So what is systems modeling all about? Systems modeling is creating a mathematical representation of a real-world phenomenon, trying to cover as wide range a set of inputs as feasible and the most valuable outputs. The systems model tries to explain how the inputs translate to outputs. How the systems model is different from a statistical predictive model is that the purpose of the systems model is not to try and explain variance in the output. The systems model instead tries to establish structural relationships between the input and the output. The model then further stresses the structural relationship by varying the inputs and looking at the impact on the output.
A good example of a subject that can be systems-modeled (my verb!) is the problem of terrorism. The problem has different inputs: unhappy people, territorial disputes, foreign power wanting to create trouble, funding, media coverage, etc. The immediate output is various actions of terrorism such as assassinations of leaders, suicide bombings, etc. It might be feasible to build a model that creates a structure on how these various inputs combine and interact with one another and cause the outputs. (If one goes back over the past 150 years, there should be plenty of data points.) Another way of looking at the output is a more holistic view that measures the damage done in terms of lives lost, economic damage incurred, etc.
What would be the purposes of this model? In my opinion, the value of such a model is less around where the next terrorist strike is going to be, or how big the next strike is going to be. (This is incidentally what a classic statistical model is going to try to do.) But rather, the model should try and explain what are the confluence of factors that produce a large output event (lives lost, economic damage) and how can some of the factors be controlled, ONCE an insurgency is already underway. The hypothetical model I am talking about does not try to predict, but rather to strengthen our understanding of the system dynamics. The model would have a PoV on what inputs can be controlled and to what extent are they controllable.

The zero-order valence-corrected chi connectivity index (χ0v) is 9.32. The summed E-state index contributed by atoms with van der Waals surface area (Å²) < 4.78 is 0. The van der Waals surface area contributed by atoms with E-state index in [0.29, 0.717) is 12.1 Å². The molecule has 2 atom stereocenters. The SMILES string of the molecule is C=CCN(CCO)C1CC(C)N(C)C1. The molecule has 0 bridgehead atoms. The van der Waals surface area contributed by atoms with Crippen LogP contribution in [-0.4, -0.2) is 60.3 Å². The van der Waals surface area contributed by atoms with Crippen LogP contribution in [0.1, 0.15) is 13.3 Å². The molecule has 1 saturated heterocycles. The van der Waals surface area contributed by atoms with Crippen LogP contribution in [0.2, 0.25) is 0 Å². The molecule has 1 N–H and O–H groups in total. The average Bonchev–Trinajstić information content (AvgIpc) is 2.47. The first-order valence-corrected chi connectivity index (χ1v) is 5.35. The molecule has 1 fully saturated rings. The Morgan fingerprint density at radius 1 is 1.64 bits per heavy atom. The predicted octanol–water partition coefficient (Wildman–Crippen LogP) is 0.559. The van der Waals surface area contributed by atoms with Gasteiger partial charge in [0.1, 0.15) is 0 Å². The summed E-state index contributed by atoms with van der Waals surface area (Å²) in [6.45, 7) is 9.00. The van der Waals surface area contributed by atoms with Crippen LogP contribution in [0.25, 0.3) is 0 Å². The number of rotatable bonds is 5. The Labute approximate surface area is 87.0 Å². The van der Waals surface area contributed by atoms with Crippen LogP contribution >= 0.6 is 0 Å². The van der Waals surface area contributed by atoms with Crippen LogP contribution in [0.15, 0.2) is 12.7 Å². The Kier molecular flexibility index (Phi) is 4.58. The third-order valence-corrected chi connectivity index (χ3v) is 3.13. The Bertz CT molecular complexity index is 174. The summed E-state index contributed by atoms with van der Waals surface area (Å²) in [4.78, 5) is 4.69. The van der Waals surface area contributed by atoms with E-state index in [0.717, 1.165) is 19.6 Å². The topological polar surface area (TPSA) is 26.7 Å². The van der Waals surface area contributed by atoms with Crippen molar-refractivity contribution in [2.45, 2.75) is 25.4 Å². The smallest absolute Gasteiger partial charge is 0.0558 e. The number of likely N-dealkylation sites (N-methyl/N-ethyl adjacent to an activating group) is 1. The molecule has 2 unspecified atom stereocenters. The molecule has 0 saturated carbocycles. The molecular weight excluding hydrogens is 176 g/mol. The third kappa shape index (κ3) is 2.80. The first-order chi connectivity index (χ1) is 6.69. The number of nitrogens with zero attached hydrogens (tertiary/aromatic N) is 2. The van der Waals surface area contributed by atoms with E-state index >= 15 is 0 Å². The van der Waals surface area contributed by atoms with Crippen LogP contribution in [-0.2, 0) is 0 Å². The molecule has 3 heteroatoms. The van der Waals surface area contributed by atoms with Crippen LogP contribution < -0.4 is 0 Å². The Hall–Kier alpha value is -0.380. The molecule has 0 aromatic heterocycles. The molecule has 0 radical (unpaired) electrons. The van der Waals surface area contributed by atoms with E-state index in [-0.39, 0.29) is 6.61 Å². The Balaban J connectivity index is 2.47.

The model would then be used to understand how a large impact event can be prevented or its impact minimized. So if the federal government had a $100 billion to spend, how much should they spend on homeland security vs. promoting a positive image of the United States through foreign media? The model might tell that it is pointless to spend more than, say, $500 million on putting in a sophisticated software to block large untraced wire transfers as there are other ways in which the funding can be made available to the perpetrators of the terrorism act. So controlling the funding for an insurgency through sophisticated money laundering and layering detection algorithms may be pointless if the actual money gets exchanged through a non-electronic channel.
So an agency interested in curbing terrorism, might be better advised in, say, over-investing in trauma care health facilities and emergency services in vulnerable areas. This is so that when a strike does take place, medical help for the people who are affected is close at hand and casualties are minimized.
Why am I writing all this? Analytical problem solving is not just about fancy statistical algorithms or cool math, it is also about thinking hard about problems and creating their mathematical representations - and then being crystal clear about what those mathematical representations can and cannot do. This is where the systems modeling approach can be a very effective portion of the arsenal of a business modeler.
I'll close out with a couple of links, which prompted this wave of thinking on this subject. One is a paper in the Nature journal where the authors have presented a statistical model of insurgency events. The link is here. It's a gated article.
The following link has a very good critique on the article.